September 30, 2013

Ideally, a recreational drug shouldn”€™t make your flesh fall off your bones. Nor should it cause you to overheat and drop dead onto the dance floor. But we don”€™t live in a perfect world, now, do we?

Having come of age during the drug-soaked 1970s, I learned to cast a cynical eye toward drug-hysteria propaganda, especially since the hype rarely jibed with my personal experiences. As someone who’s probably smoked a minimum of 40 bales of marijuana, I stand here today to declare that films such as Reefer Madness severely exaggerate the deleterious effects of cannabis. As someone who was taught as a child that LSD causes you to freak out, rip your genitals off your body, and leap from a window to your death, my experience was that acid wasn’t nearly as dangerous as the four drunk guys who pick you up while you’re hitchhiking on acid. Even crack, meth, and PCP failed to live up to the tantalizing horror stories that led me to sample them in the first place. Ketamine, well, yeah, that was terrifying. Worst experience of my life. Believe whatever negative hype you hear about that one.

Still, I’m not sure whether street drugs are getting scarier or I’m just getting more easily scared. I always used to enjoy a ripping good national drug panic, and I almost always wound up trying the newly demonized drug as a result. But things such as age, fatherhood, a slowly evolving yet still highly delicate wisdom, and nine-hour brain surgery have caused me to ease up on the psychonautical recklessness. Hate to disappoint anyone, but I will not be wrestling with Krokodil or dancing with Molly.

“€œIdeally, a recreational drug shouldn”€™t make your flesh fall off your bones.”€

The Web was ablaze last week with scare stories about a spate of young clubbers’ deaths from Molly overdoses. Far more ominous was the announcement that Krokodil, the repulsive, deadly, flesh-eating home-cooked opioid that first came yawning out of Siberia’s frozen womb a decade or so ago, has possibly reached America’s shores.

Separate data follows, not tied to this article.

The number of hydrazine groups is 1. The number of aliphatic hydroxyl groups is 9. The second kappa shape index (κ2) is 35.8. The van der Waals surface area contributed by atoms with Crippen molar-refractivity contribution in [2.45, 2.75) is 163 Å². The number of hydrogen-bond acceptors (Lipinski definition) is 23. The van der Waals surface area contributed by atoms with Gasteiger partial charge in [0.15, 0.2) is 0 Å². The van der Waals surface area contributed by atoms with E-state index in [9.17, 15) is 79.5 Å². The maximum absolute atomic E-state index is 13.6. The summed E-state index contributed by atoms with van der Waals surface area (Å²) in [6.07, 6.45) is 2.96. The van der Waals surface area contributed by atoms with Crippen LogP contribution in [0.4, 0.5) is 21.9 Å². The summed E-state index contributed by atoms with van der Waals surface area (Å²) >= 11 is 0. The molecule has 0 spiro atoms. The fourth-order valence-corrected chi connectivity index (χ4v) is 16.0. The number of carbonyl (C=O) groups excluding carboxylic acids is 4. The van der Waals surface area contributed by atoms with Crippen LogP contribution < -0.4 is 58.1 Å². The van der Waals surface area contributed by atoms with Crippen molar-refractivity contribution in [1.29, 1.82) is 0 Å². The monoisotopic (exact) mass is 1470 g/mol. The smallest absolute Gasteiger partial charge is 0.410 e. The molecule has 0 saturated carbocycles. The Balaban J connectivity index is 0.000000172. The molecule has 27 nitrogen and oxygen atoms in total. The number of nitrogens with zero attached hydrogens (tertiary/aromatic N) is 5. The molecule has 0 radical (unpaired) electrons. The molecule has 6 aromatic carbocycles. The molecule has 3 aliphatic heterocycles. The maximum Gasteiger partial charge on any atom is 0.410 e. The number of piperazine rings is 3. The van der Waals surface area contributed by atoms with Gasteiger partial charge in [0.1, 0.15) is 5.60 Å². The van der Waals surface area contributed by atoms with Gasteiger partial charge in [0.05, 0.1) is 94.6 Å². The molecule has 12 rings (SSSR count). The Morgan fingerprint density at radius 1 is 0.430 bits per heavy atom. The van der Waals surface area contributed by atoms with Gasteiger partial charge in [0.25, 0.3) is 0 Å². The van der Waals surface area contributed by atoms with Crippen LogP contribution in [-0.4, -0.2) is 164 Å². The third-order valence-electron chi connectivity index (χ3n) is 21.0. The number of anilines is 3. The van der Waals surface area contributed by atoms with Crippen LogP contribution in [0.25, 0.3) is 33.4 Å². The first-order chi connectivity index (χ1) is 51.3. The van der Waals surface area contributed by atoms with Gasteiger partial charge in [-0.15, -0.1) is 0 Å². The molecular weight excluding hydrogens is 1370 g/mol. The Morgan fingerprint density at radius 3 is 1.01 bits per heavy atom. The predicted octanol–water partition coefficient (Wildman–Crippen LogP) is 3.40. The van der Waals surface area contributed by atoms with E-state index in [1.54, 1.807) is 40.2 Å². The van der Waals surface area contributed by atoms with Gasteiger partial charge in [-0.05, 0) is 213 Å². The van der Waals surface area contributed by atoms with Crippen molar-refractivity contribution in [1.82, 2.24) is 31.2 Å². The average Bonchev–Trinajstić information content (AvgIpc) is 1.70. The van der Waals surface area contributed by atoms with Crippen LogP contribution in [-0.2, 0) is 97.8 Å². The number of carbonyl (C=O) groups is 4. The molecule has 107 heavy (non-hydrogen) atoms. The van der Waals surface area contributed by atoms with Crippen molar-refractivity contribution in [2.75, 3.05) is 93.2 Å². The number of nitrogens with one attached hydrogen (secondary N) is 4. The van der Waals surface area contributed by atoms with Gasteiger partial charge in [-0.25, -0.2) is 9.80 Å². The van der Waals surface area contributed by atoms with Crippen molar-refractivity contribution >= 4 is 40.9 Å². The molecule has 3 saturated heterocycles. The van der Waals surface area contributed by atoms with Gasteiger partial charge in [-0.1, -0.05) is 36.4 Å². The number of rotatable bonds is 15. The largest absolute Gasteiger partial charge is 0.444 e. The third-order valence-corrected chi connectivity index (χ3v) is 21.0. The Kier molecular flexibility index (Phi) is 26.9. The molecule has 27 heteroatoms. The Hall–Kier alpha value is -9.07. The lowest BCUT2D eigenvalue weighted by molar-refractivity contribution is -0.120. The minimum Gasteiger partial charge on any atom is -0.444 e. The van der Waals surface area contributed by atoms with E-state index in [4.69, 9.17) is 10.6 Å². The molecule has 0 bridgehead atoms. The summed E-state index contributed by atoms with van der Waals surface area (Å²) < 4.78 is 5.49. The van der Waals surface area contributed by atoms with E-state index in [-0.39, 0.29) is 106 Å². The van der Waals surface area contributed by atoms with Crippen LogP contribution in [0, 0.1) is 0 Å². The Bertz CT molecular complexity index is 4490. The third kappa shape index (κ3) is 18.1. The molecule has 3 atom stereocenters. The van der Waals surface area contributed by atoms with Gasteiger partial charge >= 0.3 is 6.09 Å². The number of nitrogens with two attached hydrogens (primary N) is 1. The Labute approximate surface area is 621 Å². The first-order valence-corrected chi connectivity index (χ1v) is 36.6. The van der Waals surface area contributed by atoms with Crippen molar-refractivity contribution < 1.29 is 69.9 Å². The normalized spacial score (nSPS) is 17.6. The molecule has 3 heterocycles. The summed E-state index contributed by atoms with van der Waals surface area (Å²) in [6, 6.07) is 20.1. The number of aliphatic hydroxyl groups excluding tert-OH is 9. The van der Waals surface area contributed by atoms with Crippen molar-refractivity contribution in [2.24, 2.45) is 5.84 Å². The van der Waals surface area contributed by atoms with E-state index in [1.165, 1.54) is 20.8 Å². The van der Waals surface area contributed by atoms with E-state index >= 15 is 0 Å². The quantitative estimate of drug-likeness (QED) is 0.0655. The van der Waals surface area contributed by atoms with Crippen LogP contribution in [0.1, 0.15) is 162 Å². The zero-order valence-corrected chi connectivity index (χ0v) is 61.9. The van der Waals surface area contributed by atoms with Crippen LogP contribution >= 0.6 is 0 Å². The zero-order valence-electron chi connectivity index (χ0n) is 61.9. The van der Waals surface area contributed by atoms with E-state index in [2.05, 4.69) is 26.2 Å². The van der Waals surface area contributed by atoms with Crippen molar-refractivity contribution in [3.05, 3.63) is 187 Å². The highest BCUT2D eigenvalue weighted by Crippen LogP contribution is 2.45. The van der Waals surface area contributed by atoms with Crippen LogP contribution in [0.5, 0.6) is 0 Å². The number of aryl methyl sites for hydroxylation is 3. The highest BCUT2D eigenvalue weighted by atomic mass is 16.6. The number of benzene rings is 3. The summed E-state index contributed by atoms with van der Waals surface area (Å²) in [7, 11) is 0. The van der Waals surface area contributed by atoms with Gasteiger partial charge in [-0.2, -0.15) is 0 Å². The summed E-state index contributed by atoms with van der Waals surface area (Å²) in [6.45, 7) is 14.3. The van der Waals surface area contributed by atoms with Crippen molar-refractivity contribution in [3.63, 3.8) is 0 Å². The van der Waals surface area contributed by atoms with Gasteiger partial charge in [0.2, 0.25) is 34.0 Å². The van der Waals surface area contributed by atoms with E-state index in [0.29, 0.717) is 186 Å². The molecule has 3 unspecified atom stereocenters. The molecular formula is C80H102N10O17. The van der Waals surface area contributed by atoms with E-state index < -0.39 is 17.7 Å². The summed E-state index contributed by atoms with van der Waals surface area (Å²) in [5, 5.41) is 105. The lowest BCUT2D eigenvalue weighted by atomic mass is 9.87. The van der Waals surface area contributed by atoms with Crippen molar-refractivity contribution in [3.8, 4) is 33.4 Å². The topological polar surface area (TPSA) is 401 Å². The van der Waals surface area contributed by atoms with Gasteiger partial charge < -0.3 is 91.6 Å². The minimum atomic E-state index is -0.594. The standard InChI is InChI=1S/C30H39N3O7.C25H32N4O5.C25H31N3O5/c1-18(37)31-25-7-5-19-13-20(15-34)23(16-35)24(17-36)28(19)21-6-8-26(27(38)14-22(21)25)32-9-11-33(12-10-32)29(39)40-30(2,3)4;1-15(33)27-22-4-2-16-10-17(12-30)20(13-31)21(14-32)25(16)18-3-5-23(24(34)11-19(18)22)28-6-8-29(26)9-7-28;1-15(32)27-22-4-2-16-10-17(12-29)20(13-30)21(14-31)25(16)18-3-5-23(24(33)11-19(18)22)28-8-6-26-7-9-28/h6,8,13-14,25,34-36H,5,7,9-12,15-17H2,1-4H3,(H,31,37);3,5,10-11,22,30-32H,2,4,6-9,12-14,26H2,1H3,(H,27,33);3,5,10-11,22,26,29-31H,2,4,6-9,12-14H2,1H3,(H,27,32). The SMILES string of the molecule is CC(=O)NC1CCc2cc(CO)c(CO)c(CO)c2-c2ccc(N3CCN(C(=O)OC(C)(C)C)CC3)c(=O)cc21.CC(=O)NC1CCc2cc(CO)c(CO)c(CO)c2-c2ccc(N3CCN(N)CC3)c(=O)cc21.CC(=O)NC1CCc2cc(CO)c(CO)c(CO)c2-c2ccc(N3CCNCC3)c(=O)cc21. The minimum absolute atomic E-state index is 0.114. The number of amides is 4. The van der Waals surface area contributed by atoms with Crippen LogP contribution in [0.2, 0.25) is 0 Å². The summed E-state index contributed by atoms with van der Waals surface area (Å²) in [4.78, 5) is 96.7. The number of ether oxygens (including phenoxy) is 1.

The term “Molly” is said to be derived from “molecule” or “molecular,” seeing as the drug is touted as chemically pure MDMA, the active ingredient in Ecstasy. The fact that “Molly” is also a feminine pronoun leads to unforgivably dorky editorial copy such as “Molly is not someone you want for a friend,” “That’s when Molly made her way onto the scene,” and “There is a new girl in town”€“and she can kill.”

Molly is thought to have killed at least four college students”€”one in Boston, two in New York, and one in DC“€”over a two-week span that ended in early September. The fact that the victims all seemed to be fans of electronic dance music should not be held against them.

One of the two New York victims died from pure MDMA. The other died from a mixture of MDMA and the stimulant methylone. In some cases, the reputedly “pure” MDMA in Molly capsules is even cut with adulterants such as crystal meth, rat poison, and baby powder.

Adverse effects even from pure, untainted MDMA can include fatal heart attacks, strokes, and seizures, and liver or kidney failure due to dehydration. Nevertheless, its glories have been touted by such chart-topping pop-music stalwarts as Rick Ross, Kanye West, and Miley “I Vow to Do Everything Within My Power to Humiliate My Father” Cyrus.

Some suggest the recent spate of Molly-related deaths, confined as it was to the Northeast, may simply be the result of a single bad batch. Thousands of earnest young electro-boppers have been using MDMA and its variants for decades now without adverse effects.

In contrast, Krokodil seems to kill nearly everyone who touches it. It is perhaps the most nihilistic drug ever devised.

One explanation for the etymology of “Krokodil” (Russian for “crocodile”) is that users wind up with green, scaly abscesses on their skin. Another is the fact that the compound chlorocodide is produced during the cooking process. What is not disputed is the fact that like a crocodile, this drug can literally eat you.


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